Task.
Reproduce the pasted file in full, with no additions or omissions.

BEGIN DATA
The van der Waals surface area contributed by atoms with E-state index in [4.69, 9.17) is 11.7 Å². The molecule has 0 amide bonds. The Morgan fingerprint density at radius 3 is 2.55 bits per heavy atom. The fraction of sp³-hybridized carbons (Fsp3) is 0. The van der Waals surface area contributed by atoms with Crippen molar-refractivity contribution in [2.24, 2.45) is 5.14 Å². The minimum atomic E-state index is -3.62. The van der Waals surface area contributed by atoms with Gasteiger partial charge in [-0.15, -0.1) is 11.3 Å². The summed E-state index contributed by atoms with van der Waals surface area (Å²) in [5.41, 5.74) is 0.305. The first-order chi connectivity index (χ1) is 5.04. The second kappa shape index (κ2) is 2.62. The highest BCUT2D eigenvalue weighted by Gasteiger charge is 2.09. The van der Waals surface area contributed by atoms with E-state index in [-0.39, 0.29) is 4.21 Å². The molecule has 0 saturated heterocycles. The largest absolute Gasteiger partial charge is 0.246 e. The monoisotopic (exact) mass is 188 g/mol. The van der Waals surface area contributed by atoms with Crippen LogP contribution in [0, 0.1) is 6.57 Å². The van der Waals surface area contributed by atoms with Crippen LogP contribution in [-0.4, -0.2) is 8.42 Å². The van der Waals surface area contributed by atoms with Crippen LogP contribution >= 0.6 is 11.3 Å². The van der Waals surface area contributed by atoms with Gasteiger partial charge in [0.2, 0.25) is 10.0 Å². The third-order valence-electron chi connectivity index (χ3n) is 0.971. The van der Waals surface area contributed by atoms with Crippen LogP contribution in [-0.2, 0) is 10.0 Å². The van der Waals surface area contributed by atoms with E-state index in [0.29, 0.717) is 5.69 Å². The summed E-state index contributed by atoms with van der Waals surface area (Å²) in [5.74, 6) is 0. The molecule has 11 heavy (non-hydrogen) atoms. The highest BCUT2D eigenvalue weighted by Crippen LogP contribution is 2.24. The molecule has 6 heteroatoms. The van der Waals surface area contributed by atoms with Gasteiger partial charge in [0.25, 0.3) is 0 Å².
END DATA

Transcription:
The van der Waals surface area contributed by atoms with E-state index in [4.69, 9.17) is 11.7 Å². The molecule has 0 amide bonds. The Morgan fingerprint density at radius 3 is 2.55 bits per heavy atom. The fraction of sp³-hybridized carbons (Fsp3) is 0. The van der Waals surface area contributed by atoms with Crippen molar-refractivity contribution in [2.24, 2.45) is 5.14 Å². The minimum atomic E-state index is -3.62. The van der Waals surface area contributed by atoms with Gasteiger partial charge in [-0.15, -0.1) is 11.3 Å². The summed E-state index contributed by atoms with van der Waals surface area (Å²) in [5.41, 5.74) is 0.305. The first-order chi connectivity index (χ1) is 5.04. The second kappa shape index (κ2) is 2.62. The highest BCUT2D eigenvalue weighted by Gasteiger charge is 2.09. The van der Waals surface area contributed by atoms with E-state index in [-0.39, 0.29) is 4.21 Å². The molecule has 0 saturated heterocycles. The largest absolute Gasteiger partial charge is 0.246 e. The monoisotopic (exact) mass is 188 g/mol. The van der Waals surface area contributed by atoms with Crippen LogP contribution in [0, 0.1) is 6.57 Å². The van der Waals surface area contributed by atoms with Crippen LogP contribution in [-0.4, -0.2) is 8.42 Å². The van der Waals surface area contributed by atoms with Crippen LogP contribution >= 0.6 is 11.3 Å². The van der Waals surface area contributed by atoms with Gasteiger partial charge in [0.2, 0.25) is 10.0 Å². The third-order valence-electron chi connectivity index (χ3n) is 0.971. The van der Waals surface area contributed by atoms with Crippen LogP contribution in [-0.2, 0) is 10.0 Å². The van der Waals surface area contributed by atoms with E-state index in [0.29, 0.717) is 5.69 Å². The summed E-state index contributed by atoms with van der Waals surface area (Å²) in [5.74, 6) is 0. The molecule has 11 heavy (non-hydrogen) atoms. The highest BCUT2D eigenvalue weighted by Crippen LogP contribution is 2.24. The molecule has 6 heteroatoms. The van der Waals surface area contributed by atoms with Gasteiger partial charge in [0.25, 0.3) is 0 Å².